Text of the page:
It's time for some long-overdue Martini reviews (my last one was way back in July). Adding things up, I realise that after today I've now reviewed 56 Martinis this year. That may sound like a lot, but it's only about one every four and a half days, which is nothing. For some people that would be a month's worth of lunches. So, on with the reviews.
Boulcott St Bistro: 7.5
Somewhat disappointingly, this otherwise fine establishment goes the Bombay way. The result was generally okay (clear, cold and smooth), but lacking in depth of flavour.
When I asked for a Dry Martini, the barman nodded knowledgeably, then reached for Bacardi. Thankfully, the bar manager reacted in horror and took over before an unspeakable chimera was born. He stirred South Gin and Noilly with ice and strained it into a chilled glass with three olives. The result had a muted herbal aroma, and a pleasantly strong taste of juniper, citrus and liquorice, but was let down by a hot, unbalanced "rocket fuel" finish.
This didn't start well, with Bombay and Martini being shaken rather vigorously, and got worse when it arrived without olives. When I enquired, the waitress said that they were out of olives, so I asked for a twist instead. After a couple of minutes, what I got was a side dish with four olives (rustled up from the kitchen), no cocktail stick, and half a slice of lemon. Oh dear. At least the drink was clear and cold, though with a distracting raft of ice chips. There was only a faint gin aroma and a watery gin taste, with just a vague hint of vermouth on the finish.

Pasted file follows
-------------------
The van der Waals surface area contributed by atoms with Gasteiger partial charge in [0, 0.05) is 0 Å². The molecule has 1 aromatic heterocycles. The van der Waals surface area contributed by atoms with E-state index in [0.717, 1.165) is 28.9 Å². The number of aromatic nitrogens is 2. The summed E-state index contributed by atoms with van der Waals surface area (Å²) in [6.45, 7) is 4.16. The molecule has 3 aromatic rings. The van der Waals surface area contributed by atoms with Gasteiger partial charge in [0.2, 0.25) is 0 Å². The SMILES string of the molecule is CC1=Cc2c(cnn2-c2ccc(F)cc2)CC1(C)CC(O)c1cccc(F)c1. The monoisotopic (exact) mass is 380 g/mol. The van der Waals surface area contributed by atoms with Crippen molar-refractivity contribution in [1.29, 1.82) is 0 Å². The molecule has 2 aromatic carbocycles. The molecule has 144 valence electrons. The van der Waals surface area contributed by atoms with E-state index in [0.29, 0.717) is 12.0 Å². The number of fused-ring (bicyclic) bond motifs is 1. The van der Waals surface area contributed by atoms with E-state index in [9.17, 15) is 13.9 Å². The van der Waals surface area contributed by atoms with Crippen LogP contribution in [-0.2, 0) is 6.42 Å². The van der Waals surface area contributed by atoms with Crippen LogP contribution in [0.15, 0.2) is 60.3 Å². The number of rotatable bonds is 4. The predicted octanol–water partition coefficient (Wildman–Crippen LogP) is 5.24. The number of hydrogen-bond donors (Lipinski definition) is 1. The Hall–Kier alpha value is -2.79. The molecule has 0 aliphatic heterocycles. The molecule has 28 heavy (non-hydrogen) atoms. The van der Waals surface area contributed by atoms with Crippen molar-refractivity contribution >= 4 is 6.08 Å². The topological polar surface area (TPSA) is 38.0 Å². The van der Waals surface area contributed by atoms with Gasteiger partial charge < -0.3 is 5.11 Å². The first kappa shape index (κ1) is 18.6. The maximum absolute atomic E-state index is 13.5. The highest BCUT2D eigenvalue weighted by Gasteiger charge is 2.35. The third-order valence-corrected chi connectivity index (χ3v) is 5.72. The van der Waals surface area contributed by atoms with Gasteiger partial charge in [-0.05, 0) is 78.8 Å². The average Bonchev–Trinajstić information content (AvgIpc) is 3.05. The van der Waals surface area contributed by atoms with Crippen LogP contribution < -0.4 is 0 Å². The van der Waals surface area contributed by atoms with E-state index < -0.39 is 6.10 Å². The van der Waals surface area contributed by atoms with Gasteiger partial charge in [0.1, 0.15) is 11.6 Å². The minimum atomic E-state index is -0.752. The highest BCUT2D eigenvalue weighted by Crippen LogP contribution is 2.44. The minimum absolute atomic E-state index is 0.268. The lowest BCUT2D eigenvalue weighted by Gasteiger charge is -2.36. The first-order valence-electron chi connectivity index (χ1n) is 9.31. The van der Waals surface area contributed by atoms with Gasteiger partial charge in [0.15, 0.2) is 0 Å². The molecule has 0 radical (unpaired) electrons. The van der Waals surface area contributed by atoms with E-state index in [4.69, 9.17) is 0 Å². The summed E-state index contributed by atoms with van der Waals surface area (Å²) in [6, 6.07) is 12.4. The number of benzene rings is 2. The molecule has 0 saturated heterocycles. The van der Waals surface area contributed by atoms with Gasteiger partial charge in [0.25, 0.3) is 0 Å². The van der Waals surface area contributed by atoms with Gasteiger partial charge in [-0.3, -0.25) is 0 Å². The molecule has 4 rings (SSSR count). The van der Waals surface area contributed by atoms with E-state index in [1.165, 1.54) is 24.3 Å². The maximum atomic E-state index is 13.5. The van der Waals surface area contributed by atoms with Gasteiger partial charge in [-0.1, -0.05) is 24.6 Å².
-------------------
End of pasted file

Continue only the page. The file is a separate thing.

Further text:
Electric Avenue: 8
This was a complex process. First, the bartender put ice into a glass for a while before discarding the ice. Then a dash of Martini vermouth was placed into a shaker with ice, briefly stirred, then strained out. More vermouth went into the chilled glass before being swirled and discarded. The bartender then added Tanqueray to the shaker, stirred it slowly with the vestigial vermouth, and strained it into the glass with three olives speared lengthwise. The result was nicely cold and viscous, with good legs. The aroma was pleasantly herbaceous, the body intensely dry with distinct citrus and peppery notes, followed by a long clean finish.
Hawthorn Lounge: 9.5
For a change, the premium gin was not Tanqueray but Crown Jewel, which combined with Noilly Prat to give an exquisite Martini. Served ice-cold in a small glass filled almost to the brim, this was a classic and old fashioned drink, as befits the surroundings. The aromas and flavours were intense, with elements of herbs, spices, black olives, juniper and liquorice. The mouthfeel and finish were both weighty and impeccable, and as reviews have suggested, the rare and powerfully alcoholic gin may have been what made the difference.